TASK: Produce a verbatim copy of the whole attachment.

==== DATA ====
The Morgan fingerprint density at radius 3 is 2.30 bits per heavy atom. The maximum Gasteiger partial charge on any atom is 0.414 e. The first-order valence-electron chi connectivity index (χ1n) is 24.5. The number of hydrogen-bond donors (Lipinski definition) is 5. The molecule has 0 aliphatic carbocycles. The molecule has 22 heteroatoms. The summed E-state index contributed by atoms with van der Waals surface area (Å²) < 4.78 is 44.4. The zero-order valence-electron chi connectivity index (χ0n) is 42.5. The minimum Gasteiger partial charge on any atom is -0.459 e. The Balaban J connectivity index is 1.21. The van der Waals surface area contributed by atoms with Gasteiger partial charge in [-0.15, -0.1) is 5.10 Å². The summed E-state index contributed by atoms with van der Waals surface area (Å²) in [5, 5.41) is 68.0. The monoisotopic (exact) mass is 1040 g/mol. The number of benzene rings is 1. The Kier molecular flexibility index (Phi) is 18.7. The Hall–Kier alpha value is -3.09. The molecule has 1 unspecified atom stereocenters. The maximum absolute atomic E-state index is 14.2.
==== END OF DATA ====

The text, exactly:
The Morgan fingerprint density at radius 3 is 2.30 bits per heavy atom. The maximum Gasteiger partial charge on any atom is 0.414 e. The first-order valence-electron chi connectivity index (χ1n) is 24.5. The number of hydrogen-bond donors (Lipinski definition) is 5. The molecule has 0 aliphatic carbocycles. The molecule has 22 heteroatoms. The summed E-state index contributed by atoms with van der Waals surface area (Å²) < 4.78 is 44.4. The zero-order valence-electron chi connectivity index (χ0n) is 42.5. The minimum Gasteiger partial charge on any atom is -0.459 e. The Balaban J connectivity index is 1.21. The van der Waals surface area contributed by atoms with Gasteiger partial charge in [-0.15, -0.1) is 5.10 Å². The summed E-state index contributed by atoms with van der Waals surface area (Å²) in [5, 5.41) is 68.0. The monoisotopic (exact) mass is 1040 g/mol. The number of benzene rings is 1. The Kier molecular flexibility index (Phi) is 18.7. The Hall–Kier alpha value is -3.09. The molecule has 1 unspecified atom stereocenters. The maximum absolute atomic E-state index is 14.2.